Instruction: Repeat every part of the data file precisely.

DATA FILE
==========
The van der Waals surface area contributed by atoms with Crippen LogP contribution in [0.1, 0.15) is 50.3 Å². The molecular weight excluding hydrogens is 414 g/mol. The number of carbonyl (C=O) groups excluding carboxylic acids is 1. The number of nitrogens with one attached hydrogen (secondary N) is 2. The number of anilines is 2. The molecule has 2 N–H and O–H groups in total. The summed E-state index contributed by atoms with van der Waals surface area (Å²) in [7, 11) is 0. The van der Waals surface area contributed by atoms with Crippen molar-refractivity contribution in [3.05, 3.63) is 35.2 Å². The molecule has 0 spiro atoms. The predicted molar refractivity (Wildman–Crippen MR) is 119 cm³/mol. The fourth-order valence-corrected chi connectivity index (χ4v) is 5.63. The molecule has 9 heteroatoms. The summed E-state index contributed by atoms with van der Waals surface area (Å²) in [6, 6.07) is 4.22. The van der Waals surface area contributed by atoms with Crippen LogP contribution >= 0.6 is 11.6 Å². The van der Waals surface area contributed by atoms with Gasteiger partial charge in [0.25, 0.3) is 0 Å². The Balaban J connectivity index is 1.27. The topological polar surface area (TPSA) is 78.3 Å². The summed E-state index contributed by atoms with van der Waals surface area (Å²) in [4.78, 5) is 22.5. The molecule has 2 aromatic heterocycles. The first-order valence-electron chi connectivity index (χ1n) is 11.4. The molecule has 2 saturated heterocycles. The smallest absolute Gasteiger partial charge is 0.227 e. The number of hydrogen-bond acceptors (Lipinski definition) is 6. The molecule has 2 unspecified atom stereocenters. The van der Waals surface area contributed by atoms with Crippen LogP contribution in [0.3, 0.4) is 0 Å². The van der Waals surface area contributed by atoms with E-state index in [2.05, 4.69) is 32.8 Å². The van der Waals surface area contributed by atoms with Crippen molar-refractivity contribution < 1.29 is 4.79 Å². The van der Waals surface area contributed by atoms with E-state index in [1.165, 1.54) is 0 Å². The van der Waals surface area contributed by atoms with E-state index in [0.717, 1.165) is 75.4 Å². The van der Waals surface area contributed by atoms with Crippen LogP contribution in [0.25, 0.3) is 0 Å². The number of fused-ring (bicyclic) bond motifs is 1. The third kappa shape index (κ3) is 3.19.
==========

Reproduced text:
The van der Waals surface area contributed by atoms with Crippen LogP contribution in [0.1, 0.15) is 50.3 Å². The molecular weight excluding hydrogens is 414 g/mol. The number of carbonyl (C=O) groups excluding carboxylic acids is 1. The number of nitrogens with one attached hydrogen (secondary N) is 2. The number of anilines is 2. The molecule has 2 N–H and O–H groups in total. The summed E-state index contributed by atoms with van der Waals surface area (Å²) in [7, 11) is 0. The van der Waals surface area contributed by atoms with Crippen molar-refractivity contribution in [3.05, 3.63) is 35.2 Å². The molecule has 0 spiro atoms. The predicted molar refractivity (Wildman–Crippen MR) is 119 cm³/mol. The fourth-order valence-corrected chi connectivity index (χ4v) is 5.63. The molecule has 9 heteroatoms. The summed E-state index contributed by atoms with van der Waals surface area (Å²) in [6, 6.07) is 4.22. The van der Waals surface area contributed by atoms with Crippen LogP contribution >= 0.6 is 11.6 Å². The van der Waals surface area contributed by atoms with Gasteiger partial charge in [0.25, 0.3) is 0 Å². The Balaban J connectivity index is 1.27. The topological polar surface area (TPSA) is 78.3 Å². The summed E-state index contributed by atoms with van der Waals surface area (Å²) in [4.78, 5) is 22.5. The molecule has 2 aromatic heterocycles. The first-order valence-electron chi connectivity index (χ1n) is 11.4. The molecule has 2 saturated heterocycles. The smallest absolute Gasteiger partial charge is 0.227 e. The number of hydrogen-bond acceptors (Lipinski definition) is 6. The molecule has 2 unspecified atom stereocenters. The van der Waals surface area contributed by atoms with Crippen LogP contribution in [0.3, 0.4) is 0 Å². The van der Waals surface area contributed by atoms with E-state index in [2.05, 4.69) is 32.8 Å². The van der Waals surface area contributed by atoms with Crippen molar-refractivity contribution < 1.29 is 4.79 Å². The van der Waals surface area contributed by atoms with E-state index in [1.165, 1.54) is 0 Å². The van der Waals surface area contributed by atoms with E-state index in [0.717, 1.165) is 75.4 Å². The van der Waals surface area contributed by atoms with Crippen LogP contribution in [0.25, 0.3) is 0 Å². The number of fused-ring (bicyclic) bond motifs is 1. The third kappa shape index (κ3) is 3.19.